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MicroVision ShowWX+ HDMI Laser Pico Projector

Info
Info

Here’s the teardown of the projector itself! On the right is the info label from the projector, which covers the flex ribbon to the VGA/composite input board below.

This unit is held together with Allen screws, but is easy to get apart.

 

PicoP Display Engine
PicoP Display Engine

Here’s the insides of the projector, with just the top cover removed. The main board can be seen under the shielding can, the Micro HDMI connector is on the left & the MicroUSB connection is on the right. The USB connection is solely for charging the battery & provides no data interface to the unit.

On top of the main board is the shield can covering the PicoP Display Engine driver board, this shield was soldered on so no peek inside unfortunately!

Laser Module
Laser Module

The laser module itself is in the front of the unit, the laser assemblies are closest to the camera, on the left is the Direct Doubled Green module, in the centre is the blue diode, and the red diode on the right. Inside the module itself is an arrangement of mirrors & beamsplitters, used to combine the RGB beams from the lasers into a single beam to create any colour in the spectrum.

Module Innards
Module Innards

 

Here is the module innards revealed, the laser mounts are at the top of the screen, the green module is still mounted on the base casting.
The three dichroic mirrors in the frame do the beam combining, which is then bounced onto the mirror on the far left of the frame, down below the MEMs. From there a final mirror directs the light onto the MEMs scanning mirror before it leaves through the output window.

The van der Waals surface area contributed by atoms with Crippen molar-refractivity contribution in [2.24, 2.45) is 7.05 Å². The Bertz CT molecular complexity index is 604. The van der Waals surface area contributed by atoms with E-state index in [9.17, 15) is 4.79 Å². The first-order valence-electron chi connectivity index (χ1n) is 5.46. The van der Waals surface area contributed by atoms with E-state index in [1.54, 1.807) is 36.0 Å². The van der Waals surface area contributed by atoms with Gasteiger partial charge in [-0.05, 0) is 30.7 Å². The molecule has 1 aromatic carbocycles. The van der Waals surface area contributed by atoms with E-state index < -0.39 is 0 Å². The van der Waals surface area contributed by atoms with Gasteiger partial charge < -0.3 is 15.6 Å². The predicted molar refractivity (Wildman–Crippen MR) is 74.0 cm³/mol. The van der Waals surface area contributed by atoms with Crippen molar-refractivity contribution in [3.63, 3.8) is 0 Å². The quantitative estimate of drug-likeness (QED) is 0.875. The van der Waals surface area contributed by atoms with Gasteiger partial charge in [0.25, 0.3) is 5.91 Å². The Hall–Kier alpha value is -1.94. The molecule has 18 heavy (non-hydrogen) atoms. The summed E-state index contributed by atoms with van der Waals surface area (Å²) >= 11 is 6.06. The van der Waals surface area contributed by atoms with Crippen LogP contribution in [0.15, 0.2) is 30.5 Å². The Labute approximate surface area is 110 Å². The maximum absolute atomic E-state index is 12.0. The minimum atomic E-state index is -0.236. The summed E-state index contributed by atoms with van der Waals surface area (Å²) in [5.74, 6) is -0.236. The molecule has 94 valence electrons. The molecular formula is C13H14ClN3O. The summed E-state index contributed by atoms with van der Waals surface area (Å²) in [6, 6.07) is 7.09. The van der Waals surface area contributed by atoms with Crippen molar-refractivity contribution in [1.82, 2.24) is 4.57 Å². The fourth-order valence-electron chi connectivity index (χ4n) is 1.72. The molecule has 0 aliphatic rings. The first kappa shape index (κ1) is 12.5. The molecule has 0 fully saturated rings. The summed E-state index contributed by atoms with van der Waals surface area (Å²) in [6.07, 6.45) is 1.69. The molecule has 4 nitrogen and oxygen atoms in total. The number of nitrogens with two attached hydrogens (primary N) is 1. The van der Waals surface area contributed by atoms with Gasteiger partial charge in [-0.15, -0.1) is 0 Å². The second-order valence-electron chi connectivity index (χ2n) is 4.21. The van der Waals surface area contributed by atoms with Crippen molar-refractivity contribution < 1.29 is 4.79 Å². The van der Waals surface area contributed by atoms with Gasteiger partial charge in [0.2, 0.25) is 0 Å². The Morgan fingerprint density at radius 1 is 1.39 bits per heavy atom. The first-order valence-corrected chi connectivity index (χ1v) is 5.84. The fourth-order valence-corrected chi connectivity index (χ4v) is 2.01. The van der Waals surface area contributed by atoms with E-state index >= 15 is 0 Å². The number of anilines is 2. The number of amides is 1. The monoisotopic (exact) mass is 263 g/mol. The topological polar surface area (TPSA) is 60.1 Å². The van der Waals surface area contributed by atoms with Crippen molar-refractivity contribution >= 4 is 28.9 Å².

A trio of photodiodes caters for beam brightness control & colour control, these are located behind the last dichroic turning mirror in the centre of the picture.

Green Module Cavity
Green Module Cavity

This is inside the green laser module, showing the complexity of the device. This laser module is about the size of a UK 5p coin!

Green Module Labeled
Green Module Labeled

 

 

 

 

 

And here on the left is the module components labelled.

 

Main PCB Top
Main PCB Top

Here is the main PCB, with the unit’s main ARM CPU on the right, manufactured by ST.

User buttons are along the sides.

 

Main PCB Bottom
Main PCB Bottom

Other side of the main board, with ICs that handle video input from the HDMI connector, battery charging via the USB port & various other management.

 

 

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The Perfect Companion To The Raspberry Pi

As I’m building a portable “media center” with my first Pi, I was looking for a suitable screen. I remembered the existence of these:

ShowWX+ HDMI Pico Projector
ShowWX+ HDMI Pico Projector

A laser pico projector combined with a Pi, in a small enough package would make a fantastic
little portable media player. So £220 was shelled out 🙂

Along with the case for my Pi coming from Mod My Pi, I am aiming for a device as small as possible. At some point I will fit the Pi into the same package as the projector, if it can be cannibalised in such a way 🙂

Check back for an update with running images of the projector, powered from the Pi’s HDMI output.

I will also be doing the standard teardown of the projector when time allows 🙂

Bootnote:
Micro HDMI Connections: These are CRAP. They don’t stand up to any form of day-to-day use, and the projector began displaying a blue screen with “INVALID VIDEO MODE” as soon as anything was plugged into the Micro HDMI port. A quick attack with a jeweller’s screwdriver fixed the port, as it had become loose.

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RTL8187B Linux Driver

Not strictly teardown related, but here is the Linux version of the RTL8187B WiFi chipset driver for all those who require it, it’s not available on the Realtek website:

https://www.experimental-engineering.co.uk/downloads/rtl8187B_linux_26.1056.1112.2009.release.tar.lzma

File is compressed with TAR.LZMA